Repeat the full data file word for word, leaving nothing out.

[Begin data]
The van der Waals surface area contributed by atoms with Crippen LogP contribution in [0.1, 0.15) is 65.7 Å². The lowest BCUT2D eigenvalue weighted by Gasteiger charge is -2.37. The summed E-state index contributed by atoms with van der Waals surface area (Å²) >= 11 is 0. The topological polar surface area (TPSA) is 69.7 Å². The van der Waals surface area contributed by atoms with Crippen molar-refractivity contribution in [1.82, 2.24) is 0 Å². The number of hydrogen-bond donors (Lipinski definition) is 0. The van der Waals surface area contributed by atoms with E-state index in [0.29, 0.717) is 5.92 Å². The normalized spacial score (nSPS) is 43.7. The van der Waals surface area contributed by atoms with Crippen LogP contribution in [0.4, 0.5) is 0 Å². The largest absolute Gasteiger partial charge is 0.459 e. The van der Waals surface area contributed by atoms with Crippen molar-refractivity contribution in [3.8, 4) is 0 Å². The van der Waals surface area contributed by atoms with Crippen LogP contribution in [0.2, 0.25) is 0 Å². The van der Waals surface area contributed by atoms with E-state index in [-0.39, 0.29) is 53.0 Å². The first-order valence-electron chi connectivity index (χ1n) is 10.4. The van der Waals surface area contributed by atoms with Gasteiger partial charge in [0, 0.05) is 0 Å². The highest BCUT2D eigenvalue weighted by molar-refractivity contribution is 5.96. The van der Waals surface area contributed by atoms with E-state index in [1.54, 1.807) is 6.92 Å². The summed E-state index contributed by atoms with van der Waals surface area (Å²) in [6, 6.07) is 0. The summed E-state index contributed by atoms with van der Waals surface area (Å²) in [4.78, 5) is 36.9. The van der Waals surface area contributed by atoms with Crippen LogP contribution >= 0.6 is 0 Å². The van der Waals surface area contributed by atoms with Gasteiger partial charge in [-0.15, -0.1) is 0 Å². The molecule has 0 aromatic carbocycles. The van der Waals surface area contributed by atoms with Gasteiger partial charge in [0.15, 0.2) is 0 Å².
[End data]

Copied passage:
The van der Waals surface area contributed by atoms with Crippen LogP contribution in [0.1, 0.15) is 65.7 Å². The lowest BCUT2D eigenvalue weighted by Gasteiger charge is -2.37. The summed E-state index contributed by atoms with van der Waals surface area (Å²) >= 11 is 0. The topological polar surface area (TPSA) is 69.7 Å². The van der Waals surface area contributed by atoms with Crippen molar-refractivity contribution in [1.82, 2.24) is 0 Å². The number of hydrogen-bond donors (Lipinski definition) is 0. The van der Waals surface area contributed by atoms with E-state index in [0.29, 0.717) is 5.92 Å². The normalized spacial score (nSPS) is 43.7. The van der Waals surface area contributed by atoms with Crippen LogP contribution in [0.4, 0.5) is 0 Å². The largest absolute Gasteiger partial charge is 0.459 e. The van der Waals surface area contributed by atoms with Crippen molar-refractivity contribution in [3.8, 4) is 0 Å². The van der Waals surface area contributed by atoms with Crippen LogP contribution in [0.2, 0.25) is 0 Å². The van der Waals surface area contributed by atoms with E-state index in [-0.39, 0.29) is 53.0 Å². The first-order valence-electron chi connectivity index (χ1n) is 10.4. The van der Waals surface area contributed by atoms with Gasteiger partial charge in [0, 0.05) is 0 Å². The highest BCUT2D eigenvalue weighted by molar-refractivity contribution is 5.96. The van der Waals surface area contributed by atoms with E-state index in [1.54, 1.807) is 6.92 Å². The summed E-state index contributed by atoms with van der Waals surface area (Å²) in [6, 6.07) is 0. The summed E-state index contributed by atoms with van der Waals surface area (Å²) in [4.78, 5) is 36.9. The van der Waals surface area contributed by atoms with Crippen LogP contribution >= 0.6 is 0 Å². The van der Waals surface area contributed by atoms with Gasteiger partial charge in [-0.15, -0.1) is 0 Å². The molecule has 0 aromatic carbocycles. The van der Waals surface area contributed by atoms with Gasteiger partial charge in [0.15, 0.2) is 0 Å².